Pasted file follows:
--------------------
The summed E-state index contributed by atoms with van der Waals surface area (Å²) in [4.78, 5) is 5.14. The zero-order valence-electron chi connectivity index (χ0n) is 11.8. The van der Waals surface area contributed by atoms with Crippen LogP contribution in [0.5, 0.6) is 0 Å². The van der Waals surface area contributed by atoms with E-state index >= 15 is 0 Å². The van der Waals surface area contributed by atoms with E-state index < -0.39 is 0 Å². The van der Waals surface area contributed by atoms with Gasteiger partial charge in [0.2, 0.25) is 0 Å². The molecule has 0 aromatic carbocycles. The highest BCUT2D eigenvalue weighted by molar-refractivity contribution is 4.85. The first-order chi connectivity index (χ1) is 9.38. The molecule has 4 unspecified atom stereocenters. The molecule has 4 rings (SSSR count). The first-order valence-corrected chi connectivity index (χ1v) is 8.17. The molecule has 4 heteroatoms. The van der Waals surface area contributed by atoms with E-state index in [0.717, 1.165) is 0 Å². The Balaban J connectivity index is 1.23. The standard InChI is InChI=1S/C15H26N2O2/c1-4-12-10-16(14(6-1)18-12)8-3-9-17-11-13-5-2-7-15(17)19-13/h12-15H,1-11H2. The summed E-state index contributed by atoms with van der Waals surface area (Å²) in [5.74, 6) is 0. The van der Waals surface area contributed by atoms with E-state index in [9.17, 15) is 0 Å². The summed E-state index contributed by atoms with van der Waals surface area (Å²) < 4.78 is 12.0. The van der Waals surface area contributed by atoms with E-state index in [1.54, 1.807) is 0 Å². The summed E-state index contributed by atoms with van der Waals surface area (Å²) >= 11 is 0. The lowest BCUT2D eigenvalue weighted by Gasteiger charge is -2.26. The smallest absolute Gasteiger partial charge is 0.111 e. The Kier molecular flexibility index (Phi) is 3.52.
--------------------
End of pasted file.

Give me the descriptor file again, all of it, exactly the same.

The summed E-state index contributed by atoms with van der Waals surface area (Å²) in [4.78, 5) is 5.14. The zero-order valence-electron chi connectivity index (χ0n) is 11.8. The van der Waals surface area contributed by atoms with Crippen LogP contribution in [0.5, 0.6) is 0 Å². The van der Waals surface area contributed by atoms with E-state index >= 15 is 0 Å². The van der Waals surface area contributed by atoms with E-state index < -0.39 is 0 Å². The van der Waals surface area contributed by atoms with Gasteiger partial charge in [0.2, 0.25) is 0 Å². The molecule has 0 aromatic carbocycles. The highest BCUT2D eigenvalue weighted by molar-refractivity contribution is 4.85. The first-order chi connectivity index (χ1) is 9.38. The molecule has 4 unspecified atom stereocenters. The molecule has 4 rings (SSSR count). The first-order valence-corrected chi connectivity index (χ1v) is 8.17. The molecule has 4 heteroatoms. The van der Waals surface area contributed by atoms with E-state index in [0.717, 1.165) is 0 Å². The Balaban J connectivity index is 1.23. The standard InChI is InChI=1S/C15H26N2O2/c1-4-12-10-16(14(6-1)18-12)8-3-9-17-11-13-5-2-7-15(17)19-13/h12-15H,1-11H2. The summed E-state index contributed by atoms with van der Waals surface area (Å²) in [5.74, 6) is 0. The van der Waals surface area contributed by atoms with E-state index in [9.17, 15) is 0 Å². The summed E-state index contributed by atoms with van der Waals surface area (Å²) < 4.78 is 12.0. The van der Waals surface area contributed by atoms with E-state index in [1.54, 1.807) is 0 Å². The summed E-state index contributed by atoms with van der Waals surface area (Å²) >= 11 is 0. The lowest BCUT2D eigenvalue weighted by Gasteiger charge is -2.26. The smallest absolute Gasteiger partial charge is 0.111 e. The Kier molecular flexibility index (Phi) is 3.52.